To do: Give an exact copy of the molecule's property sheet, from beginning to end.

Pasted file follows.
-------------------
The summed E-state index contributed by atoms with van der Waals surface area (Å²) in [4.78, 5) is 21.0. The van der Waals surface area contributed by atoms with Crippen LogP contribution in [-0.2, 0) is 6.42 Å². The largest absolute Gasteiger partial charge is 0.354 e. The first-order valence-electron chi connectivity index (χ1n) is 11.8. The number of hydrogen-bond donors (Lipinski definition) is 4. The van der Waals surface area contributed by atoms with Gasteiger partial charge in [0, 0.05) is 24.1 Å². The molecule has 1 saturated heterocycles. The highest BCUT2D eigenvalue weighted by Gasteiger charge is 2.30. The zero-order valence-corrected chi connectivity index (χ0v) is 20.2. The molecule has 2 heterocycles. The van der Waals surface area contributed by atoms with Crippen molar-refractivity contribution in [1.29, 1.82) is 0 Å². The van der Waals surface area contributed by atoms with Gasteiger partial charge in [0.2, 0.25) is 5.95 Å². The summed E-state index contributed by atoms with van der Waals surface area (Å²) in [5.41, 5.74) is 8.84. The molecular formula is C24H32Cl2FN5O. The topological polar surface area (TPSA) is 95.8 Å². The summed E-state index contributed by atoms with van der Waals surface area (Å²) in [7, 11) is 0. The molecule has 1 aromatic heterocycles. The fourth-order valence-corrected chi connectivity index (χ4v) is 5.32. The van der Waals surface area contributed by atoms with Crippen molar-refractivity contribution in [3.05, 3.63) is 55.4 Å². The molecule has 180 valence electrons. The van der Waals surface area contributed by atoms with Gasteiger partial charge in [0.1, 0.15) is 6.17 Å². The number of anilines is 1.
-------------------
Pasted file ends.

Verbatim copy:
The summed E-state index contributed by atoms with van der Waals surface area (Å²) in [4.78, 5) is 21.0. The van der Waals surface area contributed by atoms with Crippen LogP contribution in [-0.2, 0) is 6.42 Å². The largest absolute Gasteiger partial charge is 0.354 e. The first-order valence-electron chi connectivity index (χ1n) is 11.8. The number of hydrogen-bond donors (Lipinski definition) is 4. The van der Waals surface area contributed by atoms with Gasteiger partial charge in [0, 0.05) is 24.1 Å². The molecule has 1 saturated heterocycles. The highest BCUT2D eigenvalue weighted by Gasteiger charge is 2.30. The zero-order valence-corrected chi connectivity index (χ0v) is 20.2. The molecule has 2 heterocycles. The van der Waals surface area contributed by atoms with Crippen molar-refractivity contribution in [1.29, 1.82) is 0 Å². The van der Waals surface area contributed by atoms with Gasteiger partial charge in [0.2, 0.25) is 5.95 Å². The summed E-state index contributed by atoms with van der Waals surface area (Å²) in [5.41, 5.74) is 8.84. The molecular formula is C24H32Cl2FN5O. The topological polar surface area (TPSA) is 95.8 Å². The summed E-state index contributed by atoms with van der Waals surface area (Å²) in [7, 11) is 0. The molecule has 1 aromatic heterocycles. The fourth-order valence-corrected chi connectivity index (χ4v) is 5.32. The van der Waals surface area contributed by atoms with Crippen molar-refractivity contribution in [3.05, 3.63) is 55.4 Å². The molecule has 180 valence electrons. The van der Waals surface area contributed by atoms with Gasteiger partial charge in [0.1, 0.15) is 6.17 Å². The number of anilines is 1.